In the first seven years of the new millennium, more studies, reports and books on the global water crisis have been published than in all of the preceding century. Almost every country has undertaken research to ascertain its water wealth and threats to its aquatic systems. Universities around the world are setting up departments or cross-departmental disciplines to study the effects of water shortages. Dozens of books have been written on all aspects of the crisis. The WorldWatch Institute has declared: “Water scarcity may be the most underappreciated global environmental challenge of our time.”
From these substantial and recent undertakings, the verdict is in and irrefutable: the world is facing a water crisis due to pollution, climate change and a surging population growth of such magnitude that close to two billion people now live in water-stressed regions of the planet. Further, unless we change our ways, by the year 2025, two-thirds of the world’s population will face water scarcity. The global population tripled in the twentieth century, but water consumption went up sevenfold. By 2050, after we add another three billion to the population, human will need an 80 percent increase in water supplies just to feed ourselves. No one knows where this water is going to come from.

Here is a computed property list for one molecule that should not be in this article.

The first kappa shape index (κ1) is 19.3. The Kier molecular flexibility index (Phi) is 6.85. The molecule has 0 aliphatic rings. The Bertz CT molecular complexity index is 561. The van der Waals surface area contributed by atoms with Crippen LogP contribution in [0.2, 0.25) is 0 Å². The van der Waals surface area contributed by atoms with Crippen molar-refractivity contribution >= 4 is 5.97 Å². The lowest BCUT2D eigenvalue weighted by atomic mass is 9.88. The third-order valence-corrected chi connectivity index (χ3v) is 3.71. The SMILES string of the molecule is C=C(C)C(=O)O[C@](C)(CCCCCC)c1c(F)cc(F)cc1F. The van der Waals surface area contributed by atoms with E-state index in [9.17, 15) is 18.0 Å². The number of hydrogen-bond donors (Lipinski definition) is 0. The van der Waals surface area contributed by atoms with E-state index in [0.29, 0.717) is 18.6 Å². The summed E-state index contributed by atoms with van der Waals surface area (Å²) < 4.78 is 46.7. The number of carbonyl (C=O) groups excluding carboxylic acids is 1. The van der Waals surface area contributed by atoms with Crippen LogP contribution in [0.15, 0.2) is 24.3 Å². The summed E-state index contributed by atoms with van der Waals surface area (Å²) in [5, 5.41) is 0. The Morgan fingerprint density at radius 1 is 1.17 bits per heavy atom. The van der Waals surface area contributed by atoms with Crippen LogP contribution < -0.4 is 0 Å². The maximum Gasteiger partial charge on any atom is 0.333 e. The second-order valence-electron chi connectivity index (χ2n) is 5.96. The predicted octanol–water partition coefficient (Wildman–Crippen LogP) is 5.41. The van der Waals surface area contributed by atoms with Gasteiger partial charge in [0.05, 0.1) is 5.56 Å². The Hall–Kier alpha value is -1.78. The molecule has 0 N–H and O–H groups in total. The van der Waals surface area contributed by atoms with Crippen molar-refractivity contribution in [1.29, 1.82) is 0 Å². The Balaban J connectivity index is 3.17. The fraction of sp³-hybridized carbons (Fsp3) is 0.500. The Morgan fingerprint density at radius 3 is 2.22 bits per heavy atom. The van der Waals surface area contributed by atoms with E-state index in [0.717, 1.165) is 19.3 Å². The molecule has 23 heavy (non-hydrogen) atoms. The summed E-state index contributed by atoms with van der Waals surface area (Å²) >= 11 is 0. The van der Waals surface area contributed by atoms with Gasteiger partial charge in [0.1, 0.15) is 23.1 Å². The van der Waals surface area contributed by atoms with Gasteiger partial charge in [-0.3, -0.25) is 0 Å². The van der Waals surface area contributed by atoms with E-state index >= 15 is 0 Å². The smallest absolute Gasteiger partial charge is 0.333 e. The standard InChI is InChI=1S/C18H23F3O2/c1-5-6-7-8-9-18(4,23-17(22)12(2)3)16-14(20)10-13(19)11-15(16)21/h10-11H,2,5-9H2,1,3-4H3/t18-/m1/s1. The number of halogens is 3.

Scientists call them “hot stains” – the parts of the Earth now running out of potable water. They include Northern China, large areas of Asia ad Africa, the Middle East, Australia, the Midwestern United States and sections of South America and Mexico.
The worst examples in terms of the effect on people are, of course, those areas of the world with large populations and insufficient resources to provide sanitation. Two-fifths of the world’s people lack access to proper sanitation, which has led to massive outbreaks of waterborne diseases. Half of the world’s hospital beds are occupied by people with an easily preventable waterborne disease, and the World Health Organization reports that contaminated water is implicated in 80 percent of all sickness and disease worldwide. In the last decade, the number of children killed by diarrhea exceeded the number of people killed in all armed conflicts since the Second World War. Every eight seconds, a child dies from drinking dirty water.
Some wealthier countries are just beginning to understand the depth of their own crisis, having adopted a model of unlimited consumer growth based on industrial, trade and farming practices that are wasting precious and irreplaceable water resources. Australia, the driest continent on Earth, is facing a severe shortage of water in all of its major cities, as well as widespread drought in its rural countryside. Annual rainfall is declining; salinity and desertification are spreading rapidly; rivers and being drained at an unsustainable rate; and more than one-quarter of all surface water management areas now exceed sustainable limits. Climate change is accelerating drought and causing freak storms and weather patterns just as the population is set to expand dramatically in the next twenty years. (Ironically, this is, in part, to take in the climate-change refugees such as the inhabitants of the Solomon Islands, who will lose their lands to the rising seas.)